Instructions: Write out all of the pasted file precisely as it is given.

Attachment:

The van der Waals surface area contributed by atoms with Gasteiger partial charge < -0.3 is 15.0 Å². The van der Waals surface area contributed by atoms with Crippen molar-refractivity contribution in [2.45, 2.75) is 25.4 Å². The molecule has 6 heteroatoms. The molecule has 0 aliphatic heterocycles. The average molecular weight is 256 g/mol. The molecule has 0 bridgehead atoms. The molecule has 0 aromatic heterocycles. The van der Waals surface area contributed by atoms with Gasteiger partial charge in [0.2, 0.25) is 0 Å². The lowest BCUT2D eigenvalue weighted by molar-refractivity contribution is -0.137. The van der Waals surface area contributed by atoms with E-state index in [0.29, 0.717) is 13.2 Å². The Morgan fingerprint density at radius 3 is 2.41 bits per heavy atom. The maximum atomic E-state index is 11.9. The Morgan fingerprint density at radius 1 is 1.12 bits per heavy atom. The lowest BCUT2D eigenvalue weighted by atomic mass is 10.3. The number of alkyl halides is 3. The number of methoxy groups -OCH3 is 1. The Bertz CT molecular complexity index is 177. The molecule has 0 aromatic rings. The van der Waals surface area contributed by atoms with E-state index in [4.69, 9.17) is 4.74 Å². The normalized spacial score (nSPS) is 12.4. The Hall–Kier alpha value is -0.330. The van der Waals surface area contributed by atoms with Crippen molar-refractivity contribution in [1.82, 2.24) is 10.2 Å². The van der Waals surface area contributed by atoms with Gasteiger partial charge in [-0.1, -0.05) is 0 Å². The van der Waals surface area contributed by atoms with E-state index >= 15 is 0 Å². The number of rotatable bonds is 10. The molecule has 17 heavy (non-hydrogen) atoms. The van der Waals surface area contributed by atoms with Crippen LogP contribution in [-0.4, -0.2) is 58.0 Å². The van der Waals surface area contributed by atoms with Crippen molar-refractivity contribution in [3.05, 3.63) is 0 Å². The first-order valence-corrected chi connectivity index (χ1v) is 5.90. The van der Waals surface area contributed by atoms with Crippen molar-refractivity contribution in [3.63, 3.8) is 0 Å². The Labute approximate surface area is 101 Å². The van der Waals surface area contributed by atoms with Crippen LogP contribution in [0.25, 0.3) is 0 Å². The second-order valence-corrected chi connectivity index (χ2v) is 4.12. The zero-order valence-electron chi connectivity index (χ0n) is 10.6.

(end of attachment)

The van der Waals surface area contributed by atoms with Gasteiger partial charge < -0.3 is 15.0 Å². The van der Waals surface area contributed by atoms with Crippen molar-refractivity contribution in [2.45, 2.75) is 25.4 Å². The molecule has 6 heteroatoms. The molecule has 0 aliphatic heterocycles. The average molecular weight is 256 g/mol. The molecule has 0 bridgehead atoms. The molecule has 0 aromatic heterocycles. The van der Waals surface area contributed by atoms with Gasteiger partial charge in [0.2, 0.25) is 0 Å². The lowest BCUT2D eigenvalue weighted by molar-refractivity contribution is -0.137. The van der Waals surface area contributed by atoms with E-state index in [0.29, 0.717) is 13.2 Å². The Morgan fingerprint density at radius 3 is 2.41 bits per heavy atom. The maximum atomic E-state index is 11.9. The Morgan fingerprint density at radius 1 is 1.12 bits per heavy atom. The lowest BCUT2D eigenvalue weighted by atomic mass is 10.3. The number of alkyl halides is 3. The number of methoxy groups -OCH3 is 1. The Bertz CT molecular complexity index is 177. The molecule has 0 aromatic rings. The van der Waals surface area contributed by atoms with E-state index in [4.69, 9.17) is 4.74 Å². The normalized spacial score (nSPS) is 12.4. The Hall–Kier alpha value is -0.330. The van der Waals surface area contributed by atoms with Crippen molar-refractivity contribution in [1.82, 2.24) is 10.2 Å². The van der Waals surface area contributed by atoms with Gasteiger partial charge in [-0.1, -0.05) is 0 Å². The van der Waals surface area contributed by atoms with E-state index >= 15 is 0 Å². The number of rotatable bonds is 10. The molecule has 17 heavy (non-hydrogen) atoms. The van der Waals surface area contributed by atoms with Crippen LogP contribution in [-0.4, -0.2) is 58.0 Å². The van der Waals surface area contributed by atoms with Crippen molar-refractivity contribution in [3.05, 3.63) is 0 Å². The first-order valence-corrected chi connectivity index (χ1v) is 5.90. The van der Waals surface area contributed by atoms with Crippen molar-refractivity contribution in [3.63, 3.8) is 0 Å². The Labute approximate surface area is 101 Å². The van der Waals surface area contributed by atoms with Crippen LogP contribution in [0.25, 0.3) is 0 Å². The second-order valence-corrected chi connectivity index (χ2v) is 4.12. The zero-order valence-electron chi connectivity index (χ0n) is 10.6.